BODØ / BEIARN (VG) Timothy Irish of the US Marine Corps warns the VG that Americans will take over the investigation into the NATO plane crash in the Northland in the next few days.
On Sunday evening, the Norland Police District warns that four dead people have been evacuated from the crash site in difficult conditions. They are flown to Bodo by helicopter under the auspices of the Armed Forces.
VG met with Timothy Irish, Director of Communications, “II Marine Expeditionary Force” at Bodo Airport.
He says of the four American soldiers who died:
– They were all crew on the current Aspray aircraft, and all were brave, dedicated Marines. We will work hard to get their families back home.
The U.S. plane crashed on Friday V-22 Osprey Type in Bayern Municipality in Northland. The aircraft was engaged in training on NATO’s Cold Response.
– We are completely immersed in the strength and support we have received from Norway. This is a testament to how strong our alliance is.
From the flagpole you see directly the mountainous terrain where the V-22 Osprey plane crashed.
It was painful to keep your eyes open when the wind blew, as the weather had been stormy in recent days, and now the flagpoles shone in the glorious sunlight from the bright blue sky with scattered, white, marked clouds-
Will assume responsibility
Currently, police in the Northland are taking action at the scene. Irish tells VG that US authorities will eventually take up the administrative investigation.
– The Gold Response is a Norwegian exercise, so it is still subject to Norwegian jurisdiction. Norwegian authorities have provided all assistance and support. In the next few days there will come a time when jurisdiction and inquiry will be taken over by us.
The Northland Police District comments on the Americans’ report:
– There are indications now that the Americans will take over the investigation of the scene of the accident, but the Norwegian Police will lead this until it is over, says Chief of Staff Christian Vikran Carlson.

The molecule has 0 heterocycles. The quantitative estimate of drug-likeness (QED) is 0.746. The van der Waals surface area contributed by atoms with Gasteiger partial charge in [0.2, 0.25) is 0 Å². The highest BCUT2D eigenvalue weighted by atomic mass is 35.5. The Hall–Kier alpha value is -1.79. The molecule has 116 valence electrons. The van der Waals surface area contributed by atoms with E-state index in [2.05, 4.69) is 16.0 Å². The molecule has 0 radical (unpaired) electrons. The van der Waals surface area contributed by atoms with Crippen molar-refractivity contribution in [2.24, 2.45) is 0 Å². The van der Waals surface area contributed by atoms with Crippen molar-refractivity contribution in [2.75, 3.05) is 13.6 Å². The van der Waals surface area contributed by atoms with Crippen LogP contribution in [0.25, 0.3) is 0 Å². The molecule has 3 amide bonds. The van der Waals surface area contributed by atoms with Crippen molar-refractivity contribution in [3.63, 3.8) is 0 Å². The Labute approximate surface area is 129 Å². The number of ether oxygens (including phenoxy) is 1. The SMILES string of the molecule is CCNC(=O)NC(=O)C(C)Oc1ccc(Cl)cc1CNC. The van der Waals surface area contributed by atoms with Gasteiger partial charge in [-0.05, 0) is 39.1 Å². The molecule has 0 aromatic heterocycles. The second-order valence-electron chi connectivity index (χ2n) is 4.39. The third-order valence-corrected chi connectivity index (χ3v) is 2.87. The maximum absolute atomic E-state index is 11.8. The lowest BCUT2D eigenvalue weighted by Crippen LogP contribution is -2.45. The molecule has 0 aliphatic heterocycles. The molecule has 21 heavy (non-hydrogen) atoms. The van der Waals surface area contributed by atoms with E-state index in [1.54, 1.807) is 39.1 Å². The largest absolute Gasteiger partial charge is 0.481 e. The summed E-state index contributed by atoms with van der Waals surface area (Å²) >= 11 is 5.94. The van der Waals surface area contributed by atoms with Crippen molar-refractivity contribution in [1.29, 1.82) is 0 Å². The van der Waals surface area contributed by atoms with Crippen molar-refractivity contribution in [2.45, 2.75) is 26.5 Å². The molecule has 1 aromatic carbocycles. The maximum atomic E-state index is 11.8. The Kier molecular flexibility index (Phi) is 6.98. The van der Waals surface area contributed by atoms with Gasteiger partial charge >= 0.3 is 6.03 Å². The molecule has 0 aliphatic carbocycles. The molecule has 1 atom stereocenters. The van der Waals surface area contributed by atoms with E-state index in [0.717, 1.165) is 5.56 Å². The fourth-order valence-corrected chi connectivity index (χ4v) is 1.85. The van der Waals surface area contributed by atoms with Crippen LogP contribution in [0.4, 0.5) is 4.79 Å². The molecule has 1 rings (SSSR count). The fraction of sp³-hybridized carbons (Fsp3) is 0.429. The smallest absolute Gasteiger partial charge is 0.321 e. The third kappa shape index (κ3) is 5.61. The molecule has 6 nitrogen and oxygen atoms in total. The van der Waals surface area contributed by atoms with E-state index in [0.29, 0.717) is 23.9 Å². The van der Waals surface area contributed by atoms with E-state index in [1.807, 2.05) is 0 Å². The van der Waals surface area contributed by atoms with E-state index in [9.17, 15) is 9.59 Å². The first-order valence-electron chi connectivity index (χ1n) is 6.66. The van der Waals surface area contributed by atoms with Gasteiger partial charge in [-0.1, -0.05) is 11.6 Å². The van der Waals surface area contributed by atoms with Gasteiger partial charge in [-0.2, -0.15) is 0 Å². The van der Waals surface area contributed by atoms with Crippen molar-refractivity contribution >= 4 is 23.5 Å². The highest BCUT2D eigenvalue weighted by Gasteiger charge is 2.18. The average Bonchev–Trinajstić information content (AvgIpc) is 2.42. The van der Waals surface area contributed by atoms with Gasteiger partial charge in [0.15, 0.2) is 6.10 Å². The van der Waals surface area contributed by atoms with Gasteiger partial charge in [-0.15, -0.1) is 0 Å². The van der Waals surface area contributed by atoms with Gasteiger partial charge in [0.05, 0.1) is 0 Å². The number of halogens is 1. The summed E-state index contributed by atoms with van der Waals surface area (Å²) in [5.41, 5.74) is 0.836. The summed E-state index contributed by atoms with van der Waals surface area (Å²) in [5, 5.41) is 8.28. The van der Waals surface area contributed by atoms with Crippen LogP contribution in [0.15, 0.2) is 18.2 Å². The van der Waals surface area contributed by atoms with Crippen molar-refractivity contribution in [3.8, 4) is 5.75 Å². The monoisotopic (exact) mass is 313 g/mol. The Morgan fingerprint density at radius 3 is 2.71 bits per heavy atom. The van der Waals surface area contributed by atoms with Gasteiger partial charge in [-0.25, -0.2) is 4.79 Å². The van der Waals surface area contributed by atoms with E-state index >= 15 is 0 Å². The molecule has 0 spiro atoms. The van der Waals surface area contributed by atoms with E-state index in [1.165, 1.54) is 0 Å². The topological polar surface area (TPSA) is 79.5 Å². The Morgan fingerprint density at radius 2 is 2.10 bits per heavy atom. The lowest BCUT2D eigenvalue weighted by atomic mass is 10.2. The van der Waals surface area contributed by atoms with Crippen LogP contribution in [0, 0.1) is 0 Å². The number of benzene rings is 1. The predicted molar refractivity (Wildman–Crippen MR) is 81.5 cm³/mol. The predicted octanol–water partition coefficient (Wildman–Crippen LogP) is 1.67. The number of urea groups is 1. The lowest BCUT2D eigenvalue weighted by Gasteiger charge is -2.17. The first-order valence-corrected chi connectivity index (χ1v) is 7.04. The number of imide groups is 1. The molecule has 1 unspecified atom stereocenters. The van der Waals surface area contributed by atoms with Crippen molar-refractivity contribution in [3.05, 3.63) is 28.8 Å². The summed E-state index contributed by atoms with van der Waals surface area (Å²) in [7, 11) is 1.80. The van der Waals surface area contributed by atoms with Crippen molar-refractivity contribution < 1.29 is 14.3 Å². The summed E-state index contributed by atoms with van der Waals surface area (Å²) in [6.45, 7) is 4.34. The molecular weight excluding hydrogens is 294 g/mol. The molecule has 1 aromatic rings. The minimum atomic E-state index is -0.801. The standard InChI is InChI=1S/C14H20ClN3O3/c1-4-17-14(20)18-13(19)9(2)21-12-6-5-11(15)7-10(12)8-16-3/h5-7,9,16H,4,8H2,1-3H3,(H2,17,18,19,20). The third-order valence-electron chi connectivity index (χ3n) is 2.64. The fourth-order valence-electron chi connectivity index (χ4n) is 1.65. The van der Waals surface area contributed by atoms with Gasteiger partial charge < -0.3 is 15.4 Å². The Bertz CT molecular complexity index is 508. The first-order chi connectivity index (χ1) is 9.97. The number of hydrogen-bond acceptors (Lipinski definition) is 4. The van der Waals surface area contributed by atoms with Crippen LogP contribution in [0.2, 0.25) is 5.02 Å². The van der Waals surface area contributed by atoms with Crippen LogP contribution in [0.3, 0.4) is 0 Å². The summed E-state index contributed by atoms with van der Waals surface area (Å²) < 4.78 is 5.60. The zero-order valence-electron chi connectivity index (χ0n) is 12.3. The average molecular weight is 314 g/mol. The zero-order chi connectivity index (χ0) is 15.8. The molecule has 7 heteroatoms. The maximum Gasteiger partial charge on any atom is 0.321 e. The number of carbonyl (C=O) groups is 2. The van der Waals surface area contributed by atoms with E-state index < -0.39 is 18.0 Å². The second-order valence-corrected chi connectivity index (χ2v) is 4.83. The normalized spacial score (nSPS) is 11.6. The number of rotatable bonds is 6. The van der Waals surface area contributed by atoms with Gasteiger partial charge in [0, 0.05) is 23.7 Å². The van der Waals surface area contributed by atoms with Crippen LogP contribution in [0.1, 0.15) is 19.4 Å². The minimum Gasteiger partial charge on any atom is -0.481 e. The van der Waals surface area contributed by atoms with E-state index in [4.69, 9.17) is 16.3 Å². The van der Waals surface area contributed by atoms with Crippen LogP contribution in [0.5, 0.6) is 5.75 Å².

Time consuming process
Norwegian police on Sunday began an initial investigation into the crash site of a NATO plane that crashed on Friday in the Craddale in the municipality of Bourne in Norland.
Police say both forensic technicians, Gripos and the Accident Investigation Board were taken to the scene.
– This is a process that may take longer than initially planned. The scooter ride takes about. Half an hour, then you have to walk less than a kilometer in deep snow with skiing or skiing, Christian Vikran Carlson, operational manager of the Norland Police District, told a news conference Sunday.
On Friday, Bourne was characterized by bad weather, but on Sunday the sun shone and the sky opened. But the forested mountain sides are constantly weighed down by wet snow, which poses a high risk of landslides and demands working conditions for rescue services.
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Great crash site
The crash site is more than 300 meters long and is located in a valley with trees and rough terrain, Carlson says.
There is great uncertainty as to whether the four dead Americans will be taken out today, he continues:
– It’s hard to estimate some time for that, so I can not confirm whether they will be taken out today, says Carlson.
– It is on the side of a valley, an area with high power and powerful thunder. It’s big, hard.
According to Carlson, the focus is now on collecting documents from the scene of the accident. Priority will then be given to taking out the dead.
On Sunday afternoon, police began a preliminary investigation at the scene.
Bad weather prevailed in the area when the plane crashed. However, the police could not confirm or deny that the weather was the cause of the accident.
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